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Doors and sardines — that’s what it’s all about,” director Lloyd Dallas (Chris Kayser) tells his cast of fifth-rate actors as they struggle through their dress rehearsal for a dim little British sex farce. Doors, as in the seven doors on the two-story set, all of which must be entered, exited and slammed with the impeccable timing that bedroom farce demands, which his cast seems utterly incapable of. And sardines, which start out on a plate as a housekeeper’s snack and end up all over the set, establishing what is surely a record for the use of small rubber prop fish by Atlanta’s Georgia Shakespeare.

“Noises Off,” the achingly funny comedy that’s playing at Georgia Shakespeare’s home theater at Oglethorpe University through August 14, is Michael Frayn’s 1982 metafarce: a farce about a farce. The story goes that Frayn was standing backstage watching a performance of “Chinamen,” a farce he had written previously, and had the eureka moment that the play was even funnier when viewed from the wings. So he wrote the fiendishly complicated “Noises Off” (a theatrical term for sounds that originate offstage), which takes place both onstage and backstage on Kat Conley’s wonderful rotating set.

In Act 1, we meet director Lloyd, his actors and crew during the dress rehearsal for a farce called “Nothing On.” The actors include tongue-tied Garry (Joe Knezevich, above); bimbo Brooke (Ann Marie Gideon, getting more laughs for wide-eyed blinking than seems possible); semi-deaf alcoholic Selsdon (Allan Edwards); dotty Dotty (Carolyn Cook); self-doubting twit Frederick (Mark Cabus, who seems to be channeling Prince Charles); and Belinda (Tess Malis Kincaid), the most borderline stable of the troupe. Stage manager Tim (Scott Warren) and his assistant, Poppy (Caitlin McWethy), appear somewhat competent at first, but they are helpless to resist the inexorable pull of everyone else toward ineptitude.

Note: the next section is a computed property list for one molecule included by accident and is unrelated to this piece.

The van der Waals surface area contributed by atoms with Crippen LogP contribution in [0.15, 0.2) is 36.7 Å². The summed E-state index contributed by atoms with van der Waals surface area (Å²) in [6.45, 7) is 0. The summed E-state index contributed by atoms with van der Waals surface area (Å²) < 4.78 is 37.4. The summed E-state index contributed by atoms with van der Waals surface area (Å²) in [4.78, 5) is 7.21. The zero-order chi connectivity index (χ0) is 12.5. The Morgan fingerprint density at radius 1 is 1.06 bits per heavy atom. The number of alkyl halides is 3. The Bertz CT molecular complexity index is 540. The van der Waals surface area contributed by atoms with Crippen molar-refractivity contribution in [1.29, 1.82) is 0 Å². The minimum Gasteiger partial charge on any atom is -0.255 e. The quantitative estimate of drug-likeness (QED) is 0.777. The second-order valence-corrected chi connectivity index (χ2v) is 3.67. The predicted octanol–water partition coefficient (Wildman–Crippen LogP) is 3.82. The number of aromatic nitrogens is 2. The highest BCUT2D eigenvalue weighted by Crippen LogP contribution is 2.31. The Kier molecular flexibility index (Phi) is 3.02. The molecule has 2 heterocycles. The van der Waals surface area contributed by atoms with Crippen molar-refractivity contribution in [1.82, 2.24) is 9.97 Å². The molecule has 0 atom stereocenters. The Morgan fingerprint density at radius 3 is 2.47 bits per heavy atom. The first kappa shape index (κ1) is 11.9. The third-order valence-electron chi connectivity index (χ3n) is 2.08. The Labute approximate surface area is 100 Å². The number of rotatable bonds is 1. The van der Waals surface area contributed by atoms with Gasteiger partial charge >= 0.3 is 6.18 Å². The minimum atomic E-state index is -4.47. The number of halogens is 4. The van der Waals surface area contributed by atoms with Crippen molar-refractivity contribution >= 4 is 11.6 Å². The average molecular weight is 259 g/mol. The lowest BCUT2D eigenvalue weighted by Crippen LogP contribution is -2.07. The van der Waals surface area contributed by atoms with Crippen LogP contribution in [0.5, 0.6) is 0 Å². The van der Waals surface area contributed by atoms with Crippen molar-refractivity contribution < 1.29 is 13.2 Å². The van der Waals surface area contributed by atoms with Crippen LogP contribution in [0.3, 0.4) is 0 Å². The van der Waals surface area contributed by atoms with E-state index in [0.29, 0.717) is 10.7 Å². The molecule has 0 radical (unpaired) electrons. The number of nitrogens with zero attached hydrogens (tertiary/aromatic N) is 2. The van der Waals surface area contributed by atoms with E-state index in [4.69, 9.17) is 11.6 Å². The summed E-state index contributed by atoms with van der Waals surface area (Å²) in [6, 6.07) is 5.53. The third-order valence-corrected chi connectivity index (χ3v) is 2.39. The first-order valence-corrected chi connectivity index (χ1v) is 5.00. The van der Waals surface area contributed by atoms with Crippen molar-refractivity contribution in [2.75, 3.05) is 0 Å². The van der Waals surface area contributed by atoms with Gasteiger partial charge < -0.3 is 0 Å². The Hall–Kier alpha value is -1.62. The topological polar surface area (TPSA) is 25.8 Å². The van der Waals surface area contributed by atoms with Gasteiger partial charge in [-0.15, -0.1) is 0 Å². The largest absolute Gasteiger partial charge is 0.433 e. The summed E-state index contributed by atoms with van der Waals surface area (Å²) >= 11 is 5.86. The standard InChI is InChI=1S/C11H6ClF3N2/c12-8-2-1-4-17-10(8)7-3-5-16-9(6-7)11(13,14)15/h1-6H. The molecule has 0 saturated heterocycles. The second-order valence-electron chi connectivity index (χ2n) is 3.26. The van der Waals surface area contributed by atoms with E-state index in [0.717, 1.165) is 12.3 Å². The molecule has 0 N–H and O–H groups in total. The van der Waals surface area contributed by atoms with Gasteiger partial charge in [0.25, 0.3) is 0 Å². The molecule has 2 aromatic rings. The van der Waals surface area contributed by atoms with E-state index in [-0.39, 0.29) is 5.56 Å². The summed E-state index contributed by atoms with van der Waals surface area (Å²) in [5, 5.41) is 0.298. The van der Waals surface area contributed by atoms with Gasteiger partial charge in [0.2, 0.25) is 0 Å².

Act 2 is the comic high point, one month into the disastrous run of “Nothing On.” Now we are backstage, as the cast make their entrances and exits and wait for cues. A number of intercast affairs and betrayals, goosed by a generous helping of nitwittedness, leads to escalating squabbling among the actors, some of whom are trying to hurt one another while hitting their marks. (The script for Act 2 is written in two columns, as both plays are performed simultaneously on both sides of the set.)

Director Richard Garner sets loose a dizzying choreography of backstage chaos as the cast juggles, sometimes literally, a bottle of whiskey, a cactus plant, an ax and several bouquets of flowers. At one level it’s slapstick’s greatest hits (think the Three Stooges or Wile E. Coyote); at another it’s practically a ballet. In retrospect, it’s actually rather touching, how these truly bad actors in a truly bad play work so hard to fulfill that oldest of show biz adages, that the show must go on.

By Act 3, “Nothing On” is near the end of its run, and it has gotten worse with age. Now we watch the play as the audience sees it, as an escalating series of missed cues and other mishaps, Murphy’s Law at its peak, forcing the actors to improvise their way out of the bedlam. And the fun continues even after the play is over, as Georgia Shakespeare stalwart Kayser gets one of the better curtain calls; be sure not to miss his final bow.

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